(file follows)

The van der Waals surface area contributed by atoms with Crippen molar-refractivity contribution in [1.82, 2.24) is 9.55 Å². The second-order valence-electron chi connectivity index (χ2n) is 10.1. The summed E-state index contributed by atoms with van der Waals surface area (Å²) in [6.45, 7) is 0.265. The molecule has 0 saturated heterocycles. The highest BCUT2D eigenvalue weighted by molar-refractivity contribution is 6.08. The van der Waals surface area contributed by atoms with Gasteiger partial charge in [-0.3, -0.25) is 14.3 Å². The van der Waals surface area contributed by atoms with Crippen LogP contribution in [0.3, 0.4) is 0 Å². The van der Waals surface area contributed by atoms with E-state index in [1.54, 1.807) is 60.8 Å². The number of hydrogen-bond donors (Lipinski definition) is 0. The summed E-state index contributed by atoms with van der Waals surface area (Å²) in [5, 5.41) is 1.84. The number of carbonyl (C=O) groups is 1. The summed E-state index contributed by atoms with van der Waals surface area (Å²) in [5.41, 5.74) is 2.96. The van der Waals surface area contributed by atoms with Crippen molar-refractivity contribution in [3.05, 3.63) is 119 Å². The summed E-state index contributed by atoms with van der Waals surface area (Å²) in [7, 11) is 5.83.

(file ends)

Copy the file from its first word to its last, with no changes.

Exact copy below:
The van der Waals surface area contributed by atoms with Crippen molar-refractivity contribution in [1.82, 2.24) is 9.55 Å². The second-order valence-electron chi connectivity index (χ2n) is 10.1. The summed E-state index contributed by atoms with van der Waals surface area (Å²) in [6.45, 7) is 0.265. The molecule has 0 saturated heterocycles. The highest BCUT2D eigenvalue weighted by molar-refractivity contribution is 6.08. The van der Waals surface area contributed by atoms with Gasteiger partial charge in [-0.3, -0.25) is 14.3 Å². The van der Waals surface area contributed by atoms with Crippen LogP contribution in [0.3, 0.4) is 0 Å². The van der Waals surface area contributed by atoms with E-state index in [1.54, 1.807) is 60.8 Å². The number of hydrogen-bond donors (Lipinski definition) is 0. The summed E-state index contributed by atoms with van der Waals surface area (Å²) in [5, 5.41) is 1.84. The number of carbonyl (C=O) groups is 1. The summed E-state index contributed by atoms with van der Waals surface area (Å²) in [5.41, 5.74) is 2.96. The van der Waals surface area contributed by atoms with Crippen molar-refractivity contribution in [3.05, 3.63) is 119 Å². The summed E-state index contributed by atoms with van der Waals surface area (Å²) in [7, 11) is 5.83.